The UK is the seventh most giving country in the world, but there has been a downward trend among some of the world's richest countries, according to data published today by the Charities Aid Foundation’s (CAF).
CAF's World Giving Index, published today, examines data across a ten-year period (2009-2018). It found that the United States has been the most generous country over the past decade.
Seven of the top ten nations are among the world's wealthiest nations. The others were Myanmar, Sri Lanka and Indonesia.
The study used a survey which asked if people had helped a stranger, given money or volunteered for a good cause over the past month.
The report lists the biggest risers over the course of the ten-year study and those countries that have dropped the most during that time. It also lists the top ten aggregate scores over the ten-year period.
The most generous countries, with the percentage of people who had committed a generous act, are as follows:
- United States of America - 58 per cent
- Myanmar - 58 per cent
- New Zealand - 57 per cent
- Australia - 56 per cent
- Ireland - 56 per cent
- Canada - 55 per cent
- United Kingdom - 54 per cent
- Netherlands - 53 per cent
- Sri Lanka - 51 per cent
- Indonesia - 50 per cent
Downward trend in giving from world’s wealthiest
The study surveyed more than 1.3 million people. It found that there has been a recent downward trend in giving behaviour in some of the world’s wealthiest places.
This includes the UK, US, Canada, Ireland and the Netherlands. Levels of individual giving are now lower than they were in the aftermath of the financial crisis.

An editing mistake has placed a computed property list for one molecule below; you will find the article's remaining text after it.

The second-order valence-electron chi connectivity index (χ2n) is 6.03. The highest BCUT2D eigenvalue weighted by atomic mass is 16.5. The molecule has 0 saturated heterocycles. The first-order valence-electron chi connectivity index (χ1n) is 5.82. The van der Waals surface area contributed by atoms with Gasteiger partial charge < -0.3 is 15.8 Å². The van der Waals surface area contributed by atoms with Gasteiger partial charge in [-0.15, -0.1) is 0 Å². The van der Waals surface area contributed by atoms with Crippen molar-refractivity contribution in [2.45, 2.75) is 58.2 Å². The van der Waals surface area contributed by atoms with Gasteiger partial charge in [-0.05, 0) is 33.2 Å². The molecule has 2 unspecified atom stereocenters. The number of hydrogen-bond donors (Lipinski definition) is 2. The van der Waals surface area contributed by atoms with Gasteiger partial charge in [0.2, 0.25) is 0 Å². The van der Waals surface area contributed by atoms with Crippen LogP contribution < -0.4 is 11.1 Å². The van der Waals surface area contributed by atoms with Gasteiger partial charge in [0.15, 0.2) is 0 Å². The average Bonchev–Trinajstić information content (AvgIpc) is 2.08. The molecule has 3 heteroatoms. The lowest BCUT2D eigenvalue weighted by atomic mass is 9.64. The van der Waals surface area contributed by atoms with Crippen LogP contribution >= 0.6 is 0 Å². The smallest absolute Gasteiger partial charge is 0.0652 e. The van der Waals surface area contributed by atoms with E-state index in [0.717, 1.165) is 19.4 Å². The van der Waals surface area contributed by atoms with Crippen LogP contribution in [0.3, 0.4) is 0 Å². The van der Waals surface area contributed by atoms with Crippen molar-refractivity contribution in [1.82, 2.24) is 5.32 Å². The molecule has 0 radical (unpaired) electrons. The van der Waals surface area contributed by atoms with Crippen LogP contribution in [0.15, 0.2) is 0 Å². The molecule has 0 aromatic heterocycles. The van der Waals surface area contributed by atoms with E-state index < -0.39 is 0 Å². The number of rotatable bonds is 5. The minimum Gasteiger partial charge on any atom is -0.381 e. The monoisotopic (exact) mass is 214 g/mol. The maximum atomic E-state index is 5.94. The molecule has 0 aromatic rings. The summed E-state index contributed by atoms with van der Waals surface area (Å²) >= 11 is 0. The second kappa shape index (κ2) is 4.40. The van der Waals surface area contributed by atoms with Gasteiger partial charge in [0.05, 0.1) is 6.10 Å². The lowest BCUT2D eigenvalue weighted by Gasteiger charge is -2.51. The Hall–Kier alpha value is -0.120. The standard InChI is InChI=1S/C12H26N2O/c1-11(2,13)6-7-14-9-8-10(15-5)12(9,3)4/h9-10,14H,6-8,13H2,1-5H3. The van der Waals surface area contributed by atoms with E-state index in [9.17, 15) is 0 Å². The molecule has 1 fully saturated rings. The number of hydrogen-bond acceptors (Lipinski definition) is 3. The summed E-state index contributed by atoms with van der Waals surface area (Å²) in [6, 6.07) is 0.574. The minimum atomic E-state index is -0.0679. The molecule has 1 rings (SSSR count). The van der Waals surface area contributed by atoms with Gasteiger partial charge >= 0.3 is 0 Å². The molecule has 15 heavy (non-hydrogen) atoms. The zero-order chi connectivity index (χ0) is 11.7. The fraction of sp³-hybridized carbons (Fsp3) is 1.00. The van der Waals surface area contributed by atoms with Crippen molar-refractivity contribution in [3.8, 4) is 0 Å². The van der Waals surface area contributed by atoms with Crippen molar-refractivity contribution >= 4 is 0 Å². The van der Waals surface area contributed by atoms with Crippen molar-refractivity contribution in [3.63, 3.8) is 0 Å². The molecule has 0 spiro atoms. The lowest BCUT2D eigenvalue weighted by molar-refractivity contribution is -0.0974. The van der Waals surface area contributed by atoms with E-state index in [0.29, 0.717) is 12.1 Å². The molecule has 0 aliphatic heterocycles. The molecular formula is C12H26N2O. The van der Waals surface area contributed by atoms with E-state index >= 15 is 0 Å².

The UK’s giving peaked in 2011, 2013 and 2015, echoing the trend in other large economies.
‘Key moments of hope in parts of the world that have overcome true hardship’
John Low, chief executive of CAF, said: “We are once again reminded of the kindness and generosity of people across the world as they dig deep despite uncertain times and significant geo-political unrest to give their time and money to help others.
“In taking a step back and looking at giving trends over ten years, we have created what we hope will serve as a roadmap to continue to grow giving in all its forms across the globe. There are areas of concern, but also key moments of hope in parts of the world that have overcome true hardship.
“We know that there is no single solution to success. It is about hard work, shared values and knowing in ourselves the inherent benefit to all of us when we work to improve the lives of our friends and neighbours, and strangers who need our help.”
Worldwide, more than 2.5 billion people helped a stranger over the past decade, with African countries accounting for seven of the top 10 places where people are most likely to do so. Half of the countries that have risen the most in the World Giving Index are from Asia, with Indonesia at the top. Globally, nearly 20 per cent of all adults volunteer. Sri Lanka reported the highest rate of volunteering in the world.